Transitional Federal Parliament

This article is part of a series on the
politics and government of
Somalia

The Transitional Federal Parliament of the Somali Republic (TFP) (Somali: Golaha Shacabka Federaalka Kumeelgaarka ee Jamhuuriyada Soomaaliya; often Baarlamaanka Federaalka Soomaaliya) was the national parliament of Somalia from 2004 to mid-2012. It was succeeded by the Federal Parliament of Somalia.

Overview

The Transitional Federal Institutions (TFIs) were the key foundations of the national government of Somalia. Created in 2004, they included the Transitional Federal Charter (TFC), the Transitional Federal Government (TFG) and the Transitional Federal Parliament (TFP).

The TFP is the parliament of Somalia. It constituted the legislative branch of government, with the Transitional Federal Government representing the executive division.

The Transitional Federal Parliament elected the President and Prime Minister, and had the authority to propose and pass laws. It was also in charged of governance and administration of Mogadishu, which was then the seat of the TFG.

Members of Parliament (MP) were selected through traditional clan leaders or shura councils.

The Federal Parliament of Somalia was established on August 20, 2012, following the end of the Transitional Federal Government's mandate.[1]

Composition

The Transitional Federal Parliament, officially referred to as the Transitional Federal Assembly (TFA), was a unicameral national assembly.[2]

It was formed in 2004 and originally included 275 members. Following the creation of a unity government in 2008-2009 between the Transitional Federal Government and moderate members of the Alliance for the Re-liberation of Somalia (ARS), the TFP's seats were increased to 550.[3]

Of those, 475 Members of Parliament were appointed following the 4.5 formula: 1 apportionment went to each of the four major Somali clans, while a coalition of minority clans received a quota of 0.5.[2]

The remaining 75 seats were reserved for business people and civil society representatives.[2] Article 29 of the Transitional Federal Charter also stipulated that at least 12% of all parliamentary members had to be women.

Speaker of Parliament

The first Speaker of the Transitional Federal Parliament was Sharif Hassan Sheikh Aden. He held the position from September 15, 2004 to January 17, 2007, and was succeeded by Adan Mohamed Nuur Madobe.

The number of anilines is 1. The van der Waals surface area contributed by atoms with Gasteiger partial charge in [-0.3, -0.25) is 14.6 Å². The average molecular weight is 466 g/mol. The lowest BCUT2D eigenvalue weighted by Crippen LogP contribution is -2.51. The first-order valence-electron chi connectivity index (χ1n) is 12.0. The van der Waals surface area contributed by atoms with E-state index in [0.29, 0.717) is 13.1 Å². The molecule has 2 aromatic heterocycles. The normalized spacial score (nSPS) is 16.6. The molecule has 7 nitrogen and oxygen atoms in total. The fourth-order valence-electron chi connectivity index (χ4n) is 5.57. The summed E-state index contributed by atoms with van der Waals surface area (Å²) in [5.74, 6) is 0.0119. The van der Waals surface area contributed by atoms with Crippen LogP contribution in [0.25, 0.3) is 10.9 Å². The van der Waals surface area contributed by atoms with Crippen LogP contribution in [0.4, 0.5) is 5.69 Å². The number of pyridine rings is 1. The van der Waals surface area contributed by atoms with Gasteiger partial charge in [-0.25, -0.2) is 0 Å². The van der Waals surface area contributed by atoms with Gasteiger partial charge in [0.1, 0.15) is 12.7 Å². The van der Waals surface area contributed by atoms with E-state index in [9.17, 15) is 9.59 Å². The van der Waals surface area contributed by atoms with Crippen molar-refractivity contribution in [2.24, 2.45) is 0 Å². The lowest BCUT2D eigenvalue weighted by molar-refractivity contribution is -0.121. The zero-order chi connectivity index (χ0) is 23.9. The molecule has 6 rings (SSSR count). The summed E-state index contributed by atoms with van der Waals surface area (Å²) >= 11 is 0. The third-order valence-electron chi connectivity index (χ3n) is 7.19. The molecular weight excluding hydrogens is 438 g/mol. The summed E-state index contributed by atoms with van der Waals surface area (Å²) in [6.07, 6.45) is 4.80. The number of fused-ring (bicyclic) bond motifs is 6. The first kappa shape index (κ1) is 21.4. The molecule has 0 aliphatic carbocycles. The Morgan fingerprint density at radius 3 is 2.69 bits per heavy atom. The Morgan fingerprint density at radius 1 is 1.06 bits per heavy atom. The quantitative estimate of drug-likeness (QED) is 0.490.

On May 25, 2010, Sharif Hassan was re-elected parliamentary Speaker.[4]

See also

Notes

  1. ^ "'"Somalia: UN Envoy Says Inauguration of New Parliament in Somalia 'Historic Moment. Forum on China-Africa Cooperation. 21 August 2012. Retrieved 24 August 2012. 
  2. ^ a b c Legislative Branch - Somalia
  3. ^ TFP Background - Somalia
  4. ^ Somalia parliament elects new speaker

External links

  • Chiefs of State and Cabinet Members of Foreign Governments - Somalia

This article was sourced from Creative Commons Attribution-ShareAlike License; additional terms may apply. World Heritage Encyclopedia content is assembled from numerous content providers, Open Access Publishing, and in compliance with The Fair Access to Science and Technology Research Act (FASTR), Wikimedia Foundation, Inc., Public Library of Science, The Encyclopedia of Life, Open Book Publishers (OBP), PubMed, U.S. National Library of Medicine, National Center for Biotechnology Information, U.S. National Library of Medicine, National Institutes of Health (NIH), U.S. Department of Health & Human Services, and USA.gov, which sources content from all federal, state, local, tribal, and territorial government publication portals (.gov, .mil, .edu). Funding for USA.gov and content contributors is made possible from the U.S. Congress, E-Government Act of 2002.
 
Crowd sourced content that is contributed to World Heritage Encyclopedia is peer reviewed and edited by our editorial staff to ensure quality scholarly research articles.
 
By using this site, you agree to the Terms of Use and Privacy Policy. World Heritage Encyclopedia™ is a registered trademark of the World Public Library Association, a non-profit organization.